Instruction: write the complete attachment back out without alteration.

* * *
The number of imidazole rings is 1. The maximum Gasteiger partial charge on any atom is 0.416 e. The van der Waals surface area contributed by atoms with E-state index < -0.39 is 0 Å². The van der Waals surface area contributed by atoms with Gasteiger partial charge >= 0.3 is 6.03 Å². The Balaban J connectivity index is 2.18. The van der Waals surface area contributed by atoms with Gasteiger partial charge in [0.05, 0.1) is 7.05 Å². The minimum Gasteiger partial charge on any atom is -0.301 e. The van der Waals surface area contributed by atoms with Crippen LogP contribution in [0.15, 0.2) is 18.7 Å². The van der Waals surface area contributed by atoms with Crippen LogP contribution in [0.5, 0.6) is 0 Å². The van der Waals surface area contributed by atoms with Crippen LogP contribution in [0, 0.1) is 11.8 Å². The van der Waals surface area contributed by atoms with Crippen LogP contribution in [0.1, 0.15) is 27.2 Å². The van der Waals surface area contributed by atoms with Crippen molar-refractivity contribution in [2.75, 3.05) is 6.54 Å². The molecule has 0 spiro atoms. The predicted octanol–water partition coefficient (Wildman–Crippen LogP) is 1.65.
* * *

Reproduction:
The number of imidazole rings is 1. The maximum Gasteiger partial charge on any atom is 0.416 e. The van der Waals surface area contributed by atoms with E-state index < -0.39 is 0 Å². The van der Waals surface area contributed by atoms with Gasteiger partial charge >= 0.3 is 6.03 Å². The Balaban J connectivity index is 2.18. The van der Waals surface area contributed by atoms with Gasteiger partial charge in [0.05, 0.1) is 7.05 Å². The minimum Gasteiger partial charge on any atom is -0.301 e. The van der Waals surface area contributed by atoms with Crippen LogP contribution in [0.15, 0.2) is 18.7 Å². The van der Waals surface area contributed by atoms with Crippen LogP contribution in [0.5, 0.6) is 0 Å². The van der Waals surface area contributed by atoms with Crippen LogP contribution in [0, 0.1) is 11.8 Å². The van der Waals surface area contributed by atoms with Crippen LogP contribution in [0.1, 0.15) is 27.2 Å². The van der Waals surface area contributed by atoms with Crippen molar-refractivity contribution in [2.75, 3.05) is 6.54 Å². The molecule has 0 spiro atoms. The predicted octanol–water partition coefficient (Wildman–Crippen LogP) is 1.65.